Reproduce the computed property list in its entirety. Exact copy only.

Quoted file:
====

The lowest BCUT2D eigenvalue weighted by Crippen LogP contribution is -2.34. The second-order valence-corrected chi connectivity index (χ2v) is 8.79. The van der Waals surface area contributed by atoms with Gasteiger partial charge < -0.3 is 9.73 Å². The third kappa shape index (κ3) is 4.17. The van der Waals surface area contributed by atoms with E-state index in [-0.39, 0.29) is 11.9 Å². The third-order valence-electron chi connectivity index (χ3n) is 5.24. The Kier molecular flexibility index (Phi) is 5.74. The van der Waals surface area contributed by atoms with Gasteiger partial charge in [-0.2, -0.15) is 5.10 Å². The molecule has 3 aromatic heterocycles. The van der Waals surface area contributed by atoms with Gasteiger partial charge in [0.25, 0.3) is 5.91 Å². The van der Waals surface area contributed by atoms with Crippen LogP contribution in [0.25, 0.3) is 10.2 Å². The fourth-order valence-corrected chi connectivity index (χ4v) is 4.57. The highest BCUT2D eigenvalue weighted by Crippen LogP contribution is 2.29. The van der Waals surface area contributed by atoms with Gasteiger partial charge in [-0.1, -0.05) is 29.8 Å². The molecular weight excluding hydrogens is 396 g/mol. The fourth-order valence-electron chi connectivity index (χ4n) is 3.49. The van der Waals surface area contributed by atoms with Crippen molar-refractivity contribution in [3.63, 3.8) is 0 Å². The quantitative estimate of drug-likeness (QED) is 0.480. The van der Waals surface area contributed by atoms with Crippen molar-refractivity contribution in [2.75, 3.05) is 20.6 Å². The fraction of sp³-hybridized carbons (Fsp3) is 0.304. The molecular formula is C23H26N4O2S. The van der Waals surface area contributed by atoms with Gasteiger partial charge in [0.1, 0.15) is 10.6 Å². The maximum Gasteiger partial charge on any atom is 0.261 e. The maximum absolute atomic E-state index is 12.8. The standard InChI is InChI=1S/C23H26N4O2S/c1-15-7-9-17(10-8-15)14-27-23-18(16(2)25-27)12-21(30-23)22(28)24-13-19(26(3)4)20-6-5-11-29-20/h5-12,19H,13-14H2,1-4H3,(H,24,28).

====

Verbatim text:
The lowest BCUT2D eigenvalue weighted by Crippen LogP contribution is -2.34. The second-order valence-corrected chi connectivity index (χ2v) is 8.79. The van der Waals surface area contributed by atoms with Gasteiger partial charge < -0.3 is 9.73 Å². The third kappa shape index (κ3) is 4.17. The van der Waals surface area contributed by atoms with E-state index in [-0.39, 0.29) is 11.9 Å². The third-order valence-electron chi connectivity index (χ3n) is 5.24. The Kier molecular flexibility index (Phi) is 5.74. The van der Waals surface area contributed by atoms with Gasteiger partial charge in [-0.2, -0.15) is 5.10 Å². The molecule has 3 aromatic heterocycles. The van der Waals surface area contributed by atoms with Gasteiger partial charge in [0.25, 0.3) is 5.91 Å². The van der Waals surface area contributed by atoms with Crippen LogP contribution in [0.25, 0.3) is 10.2 Å². The fourth-order valence-corrected chi connectivity index (χ4v) is 4.57. The highest BCUT2D eigenvalue weighted by Crippen LogP contribution is 2.29. The van der Waals surface area contributed by atoms with Gasteiger partial charge in [-0.1, -0.05) is 29.8 Å². The molecular weight excluding hydrogens is 396 g/mol. The fourth-order valence-electron chi connectivity index (χ4n) is 3.49. The van der Waals surface area contributed by atoms with Crippen molar-refractivity contribution in [3.63, 3.8) is 0 Å². The quantitative estimate of drug-likeness (QED) is 0.480. The van der Waals surface area contributed by atoms with Crippen molar-refractivity contribution in [2.75, 3.05) is 20.6 Å². The fraction of sp³-hybridized carbons (Fsp3) is 0.304. The molecular formula is C23H26N4O2S. The van der Waals surface area contributed by atoms with Gasteiger partial charge in [0.1, 0.15) is 10.6 Å². The maximum Gasteiger partial charge on any atom is 0.261 e. The maximum absolute atomic E-state index is 12.8. The standard InChI is InChI=1S/C23H26N4O2S/c1-15-7-9-17(10-8-15)14-27-23-18(16(2)25-27)12-21(30-23)22(28)24-13-19(26(3)4)20-6-5-11-29-20/h5-12,19H,13-14H2,1-4H3,(H,24,28).